11:29 AM: I muster up enough courage to go sit closer. My target is the newspaper on the table next to her. I will act as though I just want to read the stock page. I have suddenly become a businessman. I take the flowers sitting on the café’s counter out of the muddy water, shake them off, and advance for the table before a worker notices that I took them. I make it to the table step one. Step two. Act interested in the newspaper. That’s all I came over here for. The date on the newspaper is that of a week ago. Focus, just read it and don’t look at her. She is traced in her book, this I can appreciate for we share a fond love of literature. I can now see the title of the book, The Complete Short Stories of Earnest Hemingway. Perfectly fitting, for he is my favorite author. Hook, line, sinker.
11:30 AM: I take the stolen flowers and move over to her table. I proceed to inquire if the remaining seat is taken. She says no with a smile and I sit. I extend my arm that contained the flowers and said, “These are for you Clara.” She said, “Thanks, I’m Claudia Rose, how sweet.”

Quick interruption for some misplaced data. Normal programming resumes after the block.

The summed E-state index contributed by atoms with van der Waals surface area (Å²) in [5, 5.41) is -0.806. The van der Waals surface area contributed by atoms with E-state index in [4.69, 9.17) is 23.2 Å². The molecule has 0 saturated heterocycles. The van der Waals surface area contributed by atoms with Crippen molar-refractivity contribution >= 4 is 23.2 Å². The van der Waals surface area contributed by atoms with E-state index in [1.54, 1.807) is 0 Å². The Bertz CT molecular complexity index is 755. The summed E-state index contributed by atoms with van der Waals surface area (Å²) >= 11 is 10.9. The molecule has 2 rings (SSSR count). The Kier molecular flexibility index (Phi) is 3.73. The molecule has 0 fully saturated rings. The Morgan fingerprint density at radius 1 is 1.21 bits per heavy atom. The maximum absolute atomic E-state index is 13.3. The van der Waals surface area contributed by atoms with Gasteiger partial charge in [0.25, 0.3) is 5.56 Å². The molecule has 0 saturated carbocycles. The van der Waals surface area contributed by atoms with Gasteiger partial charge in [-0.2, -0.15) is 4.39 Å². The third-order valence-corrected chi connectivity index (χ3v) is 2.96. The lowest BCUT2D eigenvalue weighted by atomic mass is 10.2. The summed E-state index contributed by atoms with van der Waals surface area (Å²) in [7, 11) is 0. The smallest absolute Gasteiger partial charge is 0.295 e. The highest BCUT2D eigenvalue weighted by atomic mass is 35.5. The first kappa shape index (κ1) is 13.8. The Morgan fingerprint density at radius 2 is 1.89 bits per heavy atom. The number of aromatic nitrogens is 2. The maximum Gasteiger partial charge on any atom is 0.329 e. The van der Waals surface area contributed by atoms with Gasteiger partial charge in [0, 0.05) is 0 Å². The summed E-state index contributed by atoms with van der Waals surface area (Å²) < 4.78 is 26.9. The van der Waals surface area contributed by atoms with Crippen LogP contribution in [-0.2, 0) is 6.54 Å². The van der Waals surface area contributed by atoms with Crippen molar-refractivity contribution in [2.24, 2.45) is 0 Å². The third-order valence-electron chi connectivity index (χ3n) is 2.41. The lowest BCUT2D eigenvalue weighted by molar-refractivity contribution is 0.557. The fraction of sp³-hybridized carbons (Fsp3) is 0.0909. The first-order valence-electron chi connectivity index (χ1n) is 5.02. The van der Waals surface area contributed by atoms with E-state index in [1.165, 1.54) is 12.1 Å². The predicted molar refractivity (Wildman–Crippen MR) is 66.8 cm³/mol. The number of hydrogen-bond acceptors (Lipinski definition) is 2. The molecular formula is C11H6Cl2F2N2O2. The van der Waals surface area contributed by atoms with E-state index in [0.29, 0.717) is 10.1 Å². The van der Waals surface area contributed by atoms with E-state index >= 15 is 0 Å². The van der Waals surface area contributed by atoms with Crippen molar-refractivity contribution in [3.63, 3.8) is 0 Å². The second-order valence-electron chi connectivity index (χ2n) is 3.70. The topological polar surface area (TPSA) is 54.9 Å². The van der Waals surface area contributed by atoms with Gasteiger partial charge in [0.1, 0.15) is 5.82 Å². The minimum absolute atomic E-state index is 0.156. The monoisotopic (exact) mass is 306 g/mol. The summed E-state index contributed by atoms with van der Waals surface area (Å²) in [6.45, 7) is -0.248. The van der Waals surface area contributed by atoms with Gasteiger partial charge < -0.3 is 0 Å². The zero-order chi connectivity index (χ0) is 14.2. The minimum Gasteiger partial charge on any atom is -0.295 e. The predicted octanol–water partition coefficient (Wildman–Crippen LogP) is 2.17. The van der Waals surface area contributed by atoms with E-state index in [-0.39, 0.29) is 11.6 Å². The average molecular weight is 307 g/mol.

11:31 AM: Angry man has entered the café. He is mumbling to himself and sweating profusely. I don’t notice what he is doing for I am focused on the conversation between Claudia and I. I presume he had ordered a club sandwich, chicken noodle soup, and coffee. The café worker that served him was rude I assume, it wouldn’t be uncharacteristic.
11:32 AM: The angry man pulls out a gun and attempts to rob the café. Claudia has an expression of fear on her face and I assure her that everything will be ok. She extends her hand across the table into mine when the man comes over to our table. The owner of the cafe was nervously aiming a shotgun at him. He comes to our table with a stern look and grasps my arm and pulls me in front of him, aiming his gun around me and at the café owner. The café owner thinks he sees the man raise his gun higher in order to shoot so he fires his shotgun. The damage was major, morbid in fact. Still disappointed.